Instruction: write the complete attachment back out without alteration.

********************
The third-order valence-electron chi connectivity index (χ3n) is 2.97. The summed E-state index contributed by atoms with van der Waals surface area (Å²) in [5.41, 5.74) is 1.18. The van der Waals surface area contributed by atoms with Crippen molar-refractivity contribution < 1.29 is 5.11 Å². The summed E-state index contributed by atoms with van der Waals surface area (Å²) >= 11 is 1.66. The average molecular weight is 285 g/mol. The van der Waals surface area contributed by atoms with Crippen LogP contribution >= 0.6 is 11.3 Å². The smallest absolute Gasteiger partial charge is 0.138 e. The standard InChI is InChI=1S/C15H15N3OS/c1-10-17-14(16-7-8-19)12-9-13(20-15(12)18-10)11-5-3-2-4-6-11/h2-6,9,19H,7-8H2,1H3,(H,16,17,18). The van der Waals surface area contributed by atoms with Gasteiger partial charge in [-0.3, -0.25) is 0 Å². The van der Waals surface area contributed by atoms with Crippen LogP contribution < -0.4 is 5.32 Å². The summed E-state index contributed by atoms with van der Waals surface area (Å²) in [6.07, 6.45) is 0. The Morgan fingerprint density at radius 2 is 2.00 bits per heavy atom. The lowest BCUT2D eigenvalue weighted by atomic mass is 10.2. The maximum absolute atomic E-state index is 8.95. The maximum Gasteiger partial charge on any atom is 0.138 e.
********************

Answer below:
The third-order valence-electron chi connectivity index (χ3n) is 2.97. The summed E-state index contributed by atoms with van der Waals surface area (Å²) in [5.41, 5.74) is 1.18. The van der Waals surface area contributed by atoms with Crippen molar-refractivity contribution < 1.29 is 5.11 Å². The summed E-state index contributed by atoms with van der Waals surface area (Å²) >= 11 is 1.66. The average molecular weight is 285 g/mol. The van der Waals surface area contributed by atoms with Crippen LogP contribution >= 0.6 is 11.3 Å². The smallest absolute Gasteiger partial charge is 0.138 e. The standard InChI is InChI=1S/C15H15N3OS/c1-10-17-14(16-7-8-19)12-9-13(20-15(12)18-10)11-5-3-2-4-6-11/h2-6,9,19H,7-8H2,1H3,(H,16,17,18). The van der Waals surface area contributed by atoms with Gasteiger partial charge in [-0.3, -0.25) is 0 Å². The van der Waals surface area contributed by atoms with Crippen LogP contribution < -0.4 is 5.32 Å². The summed E-state index contributed by atoms with van der Waals surface area (Å²) in [6.07, 6.45) is 0. The Morgan fingerprint density at radius 2 is 2.00 bits per heavy atom. The lowest BCUT2D eigenvalue weighted by atomic mass is 10.2. The maximum absolute atomic E-state index is 8.95. The maximum Gasteiger partial charge on any atom is 0.138 e.